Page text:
"I didn't realize that this behavior and interest had a name -- urbanism -- until recently. Now, I'm not a hard-core urbanist (Southerners have a natural aversion to paid parking lots and tolls), but still, I'd like to be able to walk around in peace. Bike to a nice full service grocery. Take the bus across town without shame. Get on the train and be in Raleigh in less time than it takes to get down I-40 East.
Problem is, when I look around, I mostly see only one type of person associated with the urbanist label: young, white, and male. Not many young, black, and female, like me. The word "urban," when it's associated with African-Americans, is often synonymous with housing projects, poverty, and the poisoned legacy of urban renewal. Over the years, as various government-sponsored and social ills crept into our neighborhoods, our sense of community died."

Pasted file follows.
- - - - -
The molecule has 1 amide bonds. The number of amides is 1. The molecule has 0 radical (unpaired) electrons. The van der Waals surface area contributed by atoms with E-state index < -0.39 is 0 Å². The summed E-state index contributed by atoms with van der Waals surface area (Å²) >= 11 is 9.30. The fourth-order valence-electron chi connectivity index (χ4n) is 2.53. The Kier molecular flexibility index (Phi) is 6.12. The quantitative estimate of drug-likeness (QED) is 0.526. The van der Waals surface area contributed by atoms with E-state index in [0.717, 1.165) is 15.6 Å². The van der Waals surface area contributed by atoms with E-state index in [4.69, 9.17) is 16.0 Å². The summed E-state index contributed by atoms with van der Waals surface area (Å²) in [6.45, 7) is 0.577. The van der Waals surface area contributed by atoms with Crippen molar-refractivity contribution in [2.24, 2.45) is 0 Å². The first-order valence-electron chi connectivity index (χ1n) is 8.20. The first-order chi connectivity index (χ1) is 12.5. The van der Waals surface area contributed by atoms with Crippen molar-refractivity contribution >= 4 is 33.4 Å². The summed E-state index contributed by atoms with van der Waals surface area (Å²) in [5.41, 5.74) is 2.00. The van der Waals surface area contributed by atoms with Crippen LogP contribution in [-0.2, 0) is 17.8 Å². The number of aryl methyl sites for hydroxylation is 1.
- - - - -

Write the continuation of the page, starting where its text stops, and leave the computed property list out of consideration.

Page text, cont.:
Jeffers argues that urbanism isn't just bike lanes and TOD, but rather community-focused issues that people anywhere should be able to relate to or take interest in.